Kirill Kondrashin also taught at the Moscow Conservatory (1950-1953; 1972-1975). After relinquishing his position with the Moscow Philharmonic Orchestra he increased his guest engagements outside Russia. He left the Soviet Union in December 1978, while touring in the Netherlands. He sought and was granted political asylum, on the grounds that the Soviet regime was stifling his artistic freedom, whereupon the Soviet regime immediately banned all his previous recordings. Soon afterwards (1979) he was appointed Permanent Guest Conductor of Concertgebouw Orchestra Amsterdam and remained in that position until his death. He also established a brief but fruitful collaboration with the Wiener Philharmoniker. In the Netherlands he married his assistant and interpreter, musicologist Nolda Broekstra (b 1944). Their family life in the Netherlands was short, as Kondrashin died unexpectedly in Amsterdam from a heart attack in early 1981, on the same day he conducted G. Mahler's First Symphony with the North German Radio Symphony Orchestra.
Kirill Kondrashin’s discography is large and divides into three different segments: the first consists of numerous recordings, most of them concerto accompaniments, made prior to his appointment as a chief conductor of the Moscow Philharmonic Orchestra; the second consists of recordings made with this orchestra, bfor the Soviet recording organisation Melodiya, and for foreign companies; and the third consists of recordings made as his international career developed towards the end of his life. In the first category his recordings with the Russian soloists Emil Gilels (Prokofiev’s Piano Concerto No. 3), David Oistrakh (J. Brahms’ Violin Concerto) and Sviatoslav Richter (Prokofiev’s Piano Concerto No. 1; Camille Saint-Saëns’ Piano Concerto No. 5) are especially notable, as are those with Van Cliburn (Tchaikovsky’s Piano Concerto No. 1, S. Rachmaninov’s Piano Concerto No. 3). He also made a memorable recording of Glinka’s opera Ruslan and Ludmilla with the forces of the Bolshoi Theatre. At the end of this phase Kondrashin made a highly-praised recording of the two Franz Liszt’s Piano Concertos with Sviatoslav Richter in London. The crowning achievements of his second phase of recording are recordings of symphonies by Gustav Mahler and Dmitri Shostakovich. The G. Mahler series in particular is of interest as it demonstrates a slightly different approach to the interpretation of the music of this composer compared to that adopted in the West from the late 1950’s onwards: Kondrashin is slightly more understated, while generating a strong sense of atmosphere allied to technical exactitude. The Shostakovich symphonies are performed similarly without hysteria, but at the same time with considerable force. Kondrashin continued to conduct distinguished concerto recordings, such as Vladimir Ashkenazy’s first recording of S. Rachmaninov’s Piano Concerto No. 2.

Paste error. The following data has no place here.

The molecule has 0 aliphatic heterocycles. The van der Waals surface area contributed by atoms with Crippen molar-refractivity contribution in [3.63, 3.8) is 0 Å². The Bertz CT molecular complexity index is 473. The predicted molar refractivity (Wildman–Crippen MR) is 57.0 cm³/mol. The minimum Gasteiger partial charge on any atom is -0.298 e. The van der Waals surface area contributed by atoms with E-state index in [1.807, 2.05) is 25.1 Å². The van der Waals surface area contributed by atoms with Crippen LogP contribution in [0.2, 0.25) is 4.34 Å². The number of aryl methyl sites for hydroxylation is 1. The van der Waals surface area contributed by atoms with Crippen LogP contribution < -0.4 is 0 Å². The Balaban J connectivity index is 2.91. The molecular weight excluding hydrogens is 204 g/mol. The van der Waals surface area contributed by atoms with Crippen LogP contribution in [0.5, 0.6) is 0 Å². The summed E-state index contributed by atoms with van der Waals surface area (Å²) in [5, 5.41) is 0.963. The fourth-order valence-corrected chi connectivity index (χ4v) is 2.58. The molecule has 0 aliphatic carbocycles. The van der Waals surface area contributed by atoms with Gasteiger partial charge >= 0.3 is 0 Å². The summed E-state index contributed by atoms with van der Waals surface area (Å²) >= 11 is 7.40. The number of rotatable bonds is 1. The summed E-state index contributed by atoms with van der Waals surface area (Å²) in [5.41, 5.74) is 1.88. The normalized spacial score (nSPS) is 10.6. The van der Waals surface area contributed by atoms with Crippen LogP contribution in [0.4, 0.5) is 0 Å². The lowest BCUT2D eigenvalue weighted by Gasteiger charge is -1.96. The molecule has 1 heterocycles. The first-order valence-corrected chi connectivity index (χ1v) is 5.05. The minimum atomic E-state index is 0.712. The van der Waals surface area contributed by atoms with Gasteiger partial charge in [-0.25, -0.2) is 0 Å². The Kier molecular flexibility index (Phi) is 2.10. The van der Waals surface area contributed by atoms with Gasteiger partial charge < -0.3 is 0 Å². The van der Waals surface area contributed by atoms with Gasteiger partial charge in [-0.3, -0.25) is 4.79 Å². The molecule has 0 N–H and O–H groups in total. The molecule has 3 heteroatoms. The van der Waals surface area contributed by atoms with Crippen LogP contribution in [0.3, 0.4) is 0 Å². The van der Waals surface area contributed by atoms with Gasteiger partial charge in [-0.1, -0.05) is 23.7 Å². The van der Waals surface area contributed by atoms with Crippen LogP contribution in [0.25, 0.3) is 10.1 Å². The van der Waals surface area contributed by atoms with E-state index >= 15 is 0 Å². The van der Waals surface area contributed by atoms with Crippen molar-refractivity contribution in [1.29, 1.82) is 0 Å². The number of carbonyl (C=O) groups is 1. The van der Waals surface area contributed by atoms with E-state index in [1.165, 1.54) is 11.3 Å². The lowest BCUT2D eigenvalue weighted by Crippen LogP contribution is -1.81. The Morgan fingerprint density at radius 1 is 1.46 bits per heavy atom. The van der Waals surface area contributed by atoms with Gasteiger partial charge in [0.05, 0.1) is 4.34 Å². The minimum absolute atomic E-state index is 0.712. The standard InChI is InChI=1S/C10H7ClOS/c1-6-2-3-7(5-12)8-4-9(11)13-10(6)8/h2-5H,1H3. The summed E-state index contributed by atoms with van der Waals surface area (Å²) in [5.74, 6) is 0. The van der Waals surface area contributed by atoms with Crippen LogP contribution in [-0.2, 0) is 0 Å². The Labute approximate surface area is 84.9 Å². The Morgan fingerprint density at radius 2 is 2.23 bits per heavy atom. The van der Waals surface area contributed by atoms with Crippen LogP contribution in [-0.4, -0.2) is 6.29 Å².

The third phase yielded many fine recordings, often from radio broadcasts of concerts, especially with the Concertgebouw Orchestra Amsterdam. These include a powerful account of Scriabin’s Symphony No. 3 ‘The Divine Poem’, the concertos for cello and clarinet by Paul Hindemith, and commercial recordings of Nikolai Rimsky-Korsakov’s Sheherazade, Borodin’s Symphony No. 2 and Dvořák’s Symphony No. 9 ‘From the New World’, the last with the Wiener Philharmoniker. Philips Records issued recordings of some of Kondrashin's live concerts with the Concertgebouw Orchestra Amsterdam on LP and CD, including energetic performances of symphonies by D. Shostakovich. On the recording of D. Shostakovich's 6th Symphony Kondrashin can be heard tapping or even pounding his foot as he conducts the lively final movement.
Kirill Kondrashin’s performances were consistently musical, with an exceptionally sensitive observation of balance, textures and dynamics. Unusually for a Soviet conductor, he was equally at ease in both the Western European and Russian orchestral repertoires, and gave many stylish and memorable accounts of music from both schools. His conducting was marked by effective blend of lyrical melodiousness and dramatic romanticism, without deviating from the prevalent Russian tradition. His relatively early death robbed the musical world of a musician who was arguably reaching his peak at the time of his death. He published a nook on the art of conducting (Leningrad, 1970).
Honours and awards: Stalin Prize, first class, for conducting opera Evil Force AN Serov Bolshoi stage (1948);
Stalin Prize, second class, for conducting opera The Bartered Bride by Smetana (1949); Glinka State Prize of the RSFSR (1969) - Concert (1966-1967) and (1967-1968); People's Artist of the USSR (1969 or 1972); Honoured Artist of the RSFSR (1951); Order of the Red Banner of Labour.